Burns Night is celebrated in honor of the Scottish poet Robert Burns (1759–1796).
Filled with traditional music, singing, poetry, and stories, the celebration of Burns’ life and his work live on.
When is Burns Night?
Burn’s Night is celebrated on January 25th, celebrating the birthday of Scottish National poet. It is likely that Burns Night is celebrated more extensively than the official national holiday of St. Andrew’s Day.
The Story of Burns Night
The first Burns Supper was held on July 21st, 1801, the day of the poet Robert Burns’ death. A group of friends, wishing to remember Burns and his work, came together to hold a supper in his honor. Little did they know that this small gathering would lay the foundation for a tradition that would continue for centuries to come.
The following year, these friends formed the Burns Supper Club, with the goal of keeping Burns’ memory alive through annual celebrations of his life and work. However, a year later, they discovered that Burns’ actual birthdate was January 25th, and they made the decision to move the celebration to that date instead.
- Born January 25th 1759
- Died July 21st 1801
What to do on Burns Night
Fast forward to today and friends and family gather every January 25th to continue this tradition. The Burns Supper has become a beloved event, filled with the warmth of camaraderie and the joy of shared memories. The highlight of the night, of course, is the toasting of the haggis, a Scottish delicacy that Burns himself wrote about in his famous poem, “Address to a Haggis.” Guests will also enjoy recitations of Burns’ poetry, accompanied by a tipple or two of whisky.
What to do on Burns Night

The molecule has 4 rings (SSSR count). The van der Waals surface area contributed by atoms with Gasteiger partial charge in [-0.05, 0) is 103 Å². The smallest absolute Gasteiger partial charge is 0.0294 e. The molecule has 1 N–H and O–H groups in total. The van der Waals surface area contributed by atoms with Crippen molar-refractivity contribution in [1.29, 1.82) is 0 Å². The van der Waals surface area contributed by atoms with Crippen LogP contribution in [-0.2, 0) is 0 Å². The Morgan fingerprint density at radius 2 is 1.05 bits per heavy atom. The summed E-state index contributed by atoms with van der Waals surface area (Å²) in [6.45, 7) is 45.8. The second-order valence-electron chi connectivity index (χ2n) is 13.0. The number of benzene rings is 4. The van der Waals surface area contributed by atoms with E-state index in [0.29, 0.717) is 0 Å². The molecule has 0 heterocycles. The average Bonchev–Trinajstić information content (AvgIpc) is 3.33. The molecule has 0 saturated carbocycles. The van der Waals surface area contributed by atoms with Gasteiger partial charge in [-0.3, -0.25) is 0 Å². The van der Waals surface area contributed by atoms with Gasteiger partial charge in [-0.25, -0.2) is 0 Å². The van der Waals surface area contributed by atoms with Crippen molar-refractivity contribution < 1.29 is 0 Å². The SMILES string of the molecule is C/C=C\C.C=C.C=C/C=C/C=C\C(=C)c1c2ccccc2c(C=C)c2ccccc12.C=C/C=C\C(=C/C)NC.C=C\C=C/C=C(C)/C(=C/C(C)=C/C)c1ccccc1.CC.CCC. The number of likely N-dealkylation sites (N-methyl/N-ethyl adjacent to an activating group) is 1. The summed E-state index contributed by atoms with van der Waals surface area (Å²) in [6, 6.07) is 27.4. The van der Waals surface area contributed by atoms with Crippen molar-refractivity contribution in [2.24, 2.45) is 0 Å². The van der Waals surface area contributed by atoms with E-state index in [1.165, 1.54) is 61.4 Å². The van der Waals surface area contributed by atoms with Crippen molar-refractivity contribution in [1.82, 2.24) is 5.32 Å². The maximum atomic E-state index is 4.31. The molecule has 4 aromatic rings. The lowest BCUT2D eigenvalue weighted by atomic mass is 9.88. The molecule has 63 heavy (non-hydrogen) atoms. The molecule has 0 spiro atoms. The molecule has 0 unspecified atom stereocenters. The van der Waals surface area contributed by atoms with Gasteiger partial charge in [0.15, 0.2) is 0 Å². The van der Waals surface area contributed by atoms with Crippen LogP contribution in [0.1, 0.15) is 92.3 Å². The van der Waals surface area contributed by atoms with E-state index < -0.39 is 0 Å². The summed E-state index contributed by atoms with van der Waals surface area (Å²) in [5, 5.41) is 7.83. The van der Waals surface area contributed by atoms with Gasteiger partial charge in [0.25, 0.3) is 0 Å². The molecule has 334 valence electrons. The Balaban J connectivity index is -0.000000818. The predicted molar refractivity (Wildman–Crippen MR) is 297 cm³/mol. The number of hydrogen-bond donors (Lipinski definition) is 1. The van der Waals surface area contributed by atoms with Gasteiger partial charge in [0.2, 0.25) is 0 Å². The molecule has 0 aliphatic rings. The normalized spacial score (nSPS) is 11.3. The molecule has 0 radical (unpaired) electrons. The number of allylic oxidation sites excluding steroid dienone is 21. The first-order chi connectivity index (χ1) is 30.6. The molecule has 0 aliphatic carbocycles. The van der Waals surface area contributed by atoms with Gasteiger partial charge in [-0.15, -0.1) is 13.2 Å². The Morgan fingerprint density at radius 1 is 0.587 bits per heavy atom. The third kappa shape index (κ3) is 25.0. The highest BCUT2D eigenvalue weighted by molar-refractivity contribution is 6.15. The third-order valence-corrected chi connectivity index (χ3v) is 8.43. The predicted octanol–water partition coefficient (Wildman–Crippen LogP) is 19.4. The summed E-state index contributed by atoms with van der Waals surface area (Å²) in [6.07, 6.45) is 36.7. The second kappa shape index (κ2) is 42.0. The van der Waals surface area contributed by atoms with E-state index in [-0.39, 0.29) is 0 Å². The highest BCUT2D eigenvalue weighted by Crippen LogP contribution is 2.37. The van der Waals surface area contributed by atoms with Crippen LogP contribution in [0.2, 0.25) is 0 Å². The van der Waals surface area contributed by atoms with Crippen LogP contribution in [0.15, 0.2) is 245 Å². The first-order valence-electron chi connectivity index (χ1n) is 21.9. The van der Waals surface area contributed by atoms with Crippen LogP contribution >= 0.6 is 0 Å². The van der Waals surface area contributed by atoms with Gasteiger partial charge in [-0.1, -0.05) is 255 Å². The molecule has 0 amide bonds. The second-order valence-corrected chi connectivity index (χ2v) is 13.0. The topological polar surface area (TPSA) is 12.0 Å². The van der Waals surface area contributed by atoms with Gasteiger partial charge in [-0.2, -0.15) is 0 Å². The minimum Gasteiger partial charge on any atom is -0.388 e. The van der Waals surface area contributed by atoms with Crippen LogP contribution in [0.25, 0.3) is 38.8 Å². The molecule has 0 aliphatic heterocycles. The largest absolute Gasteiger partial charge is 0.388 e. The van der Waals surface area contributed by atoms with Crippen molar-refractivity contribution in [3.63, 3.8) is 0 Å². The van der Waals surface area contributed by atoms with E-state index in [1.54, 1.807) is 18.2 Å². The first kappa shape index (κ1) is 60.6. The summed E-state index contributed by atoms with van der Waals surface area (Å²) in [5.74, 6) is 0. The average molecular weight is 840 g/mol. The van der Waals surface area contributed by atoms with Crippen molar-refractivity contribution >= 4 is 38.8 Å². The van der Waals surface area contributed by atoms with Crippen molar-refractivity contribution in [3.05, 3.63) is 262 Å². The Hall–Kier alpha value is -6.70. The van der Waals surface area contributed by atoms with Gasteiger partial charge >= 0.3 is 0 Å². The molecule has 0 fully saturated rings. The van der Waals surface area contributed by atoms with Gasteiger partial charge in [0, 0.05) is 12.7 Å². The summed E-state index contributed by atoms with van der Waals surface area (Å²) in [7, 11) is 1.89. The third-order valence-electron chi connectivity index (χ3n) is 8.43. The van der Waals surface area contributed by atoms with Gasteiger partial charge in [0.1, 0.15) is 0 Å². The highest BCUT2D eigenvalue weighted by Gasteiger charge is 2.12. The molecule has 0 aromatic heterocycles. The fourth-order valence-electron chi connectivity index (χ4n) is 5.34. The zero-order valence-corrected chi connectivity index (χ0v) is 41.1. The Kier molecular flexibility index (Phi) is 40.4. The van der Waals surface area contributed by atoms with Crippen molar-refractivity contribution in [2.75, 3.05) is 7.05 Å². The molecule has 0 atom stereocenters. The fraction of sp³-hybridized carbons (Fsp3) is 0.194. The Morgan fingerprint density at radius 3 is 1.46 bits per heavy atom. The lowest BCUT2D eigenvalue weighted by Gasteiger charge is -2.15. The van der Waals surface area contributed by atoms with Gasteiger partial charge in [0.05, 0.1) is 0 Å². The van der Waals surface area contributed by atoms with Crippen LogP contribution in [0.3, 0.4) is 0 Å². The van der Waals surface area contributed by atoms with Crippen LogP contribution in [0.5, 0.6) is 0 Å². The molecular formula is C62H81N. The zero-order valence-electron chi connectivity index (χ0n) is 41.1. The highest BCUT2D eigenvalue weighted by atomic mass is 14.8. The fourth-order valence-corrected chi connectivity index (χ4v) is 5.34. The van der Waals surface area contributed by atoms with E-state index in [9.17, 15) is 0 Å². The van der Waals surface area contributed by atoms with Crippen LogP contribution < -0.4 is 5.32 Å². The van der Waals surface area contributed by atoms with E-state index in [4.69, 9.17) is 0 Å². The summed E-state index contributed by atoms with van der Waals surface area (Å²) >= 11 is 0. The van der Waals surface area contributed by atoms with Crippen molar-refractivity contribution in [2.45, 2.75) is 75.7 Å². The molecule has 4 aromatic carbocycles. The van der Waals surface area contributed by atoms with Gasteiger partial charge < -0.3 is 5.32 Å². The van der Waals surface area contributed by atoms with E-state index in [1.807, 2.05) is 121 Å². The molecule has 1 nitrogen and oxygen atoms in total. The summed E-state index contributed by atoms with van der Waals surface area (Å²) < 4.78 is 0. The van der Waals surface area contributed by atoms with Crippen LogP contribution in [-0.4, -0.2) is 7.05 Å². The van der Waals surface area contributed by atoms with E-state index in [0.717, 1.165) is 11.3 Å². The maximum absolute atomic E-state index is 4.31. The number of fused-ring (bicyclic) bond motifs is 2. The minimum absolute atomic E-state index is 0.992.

- Hire a piper
- Address to the Haggis
- Toast with whisky
Fair fa’ your honest, sonsie face, Great chieftain o the puddin’-race!
Piping the Haggis
The evening begins with the guests being piped in with bagpipes – real or recorded.
If you attend a formal Burn’s night, Bagpipes will be played, during the evening. Piping the Haggis, is when the Haggis arrives while a piper plays a traditional tune. Fair fa’ your honest, sonsie face, Great chieftain o the puddin’-race!
The Selkirk Grace
The Selkirk Grace: A prayer of thanks attributed to Burns, although it was well known before he recited it at a dinner given by the Earl of Selkirk in 1794.
Parade of the Chieftain Haggis
The chieftain haggis is traditionally piped in, on a silver platter carried by the cook. During the procession, guests clap in time to the music, until the Haggis reaches the table.
As it’s laid down, the host recites the “Address to a haggis”
The “Address to a Haggis” is a poem written by Robert Burns in 1786. It is a humorous tribute to the Scottish dish haggis.
Address to a Haggis
The host recites the poem “Address to a Haggis” with as much gusto as possible, directly to the haggis.
At the first line of the third verse, the speaker draws and sharpens (or mimes sharpening) a knife, and at the next line – “An’ cut you up wi’ ready slicht” – plunges it into the haggis and cuts it open from end to end.
At the close of the recital, the company toasts the haggis and then settles down to eat it.
What to eat on Burns Night
The first course of a Burn’s Night menu is usually Cock-a-leekie or Scotch Broth.
This is followed by Haggis, Neeps and Tatties.
For desert, Clootie Dumpling (a pudding prepared in a linen cloth or cloot) or Typsy Laird (a Scottish sherry trifle).
Where to Buy Haggis
Many supermarkets in Scotland and the UK sell haggis, including Tesco, Sainsbury’s, and Morrisons. These stores may also offer vegetarian haggis options.
Online, local and specialty stores may also sell haggis, including butchers and Scottish food shops. These shops may offer a wider variety of haggis options and can provide advice on cooking and serving haggis
Celebrate with your friends
Over the years, the tradition of the Burns Supper has continued to spread, and now friends and family gather every January 25th to pay homage to Burns and enjoy the warmth of each other’s company. They’ve all become a part of a grand tradition that keeps the memory of Robert Burns alive, and they all felt a deep sense of pride to be a part of it.
But the Burns Supper is more than just a celebration of food and drink. It is a celebration of Burns’ legacy and the impact that his work has had on Scotland and the world. It’s an opportunity for us to come together and remember the life of this great poet, and to keep his memory alive for future generations.
- Get your friends round for dinner
- Dress up
- Have some great conversation
- A warming supper
- Raise a toast to Robert Burns and Friendship
- Read some poetry
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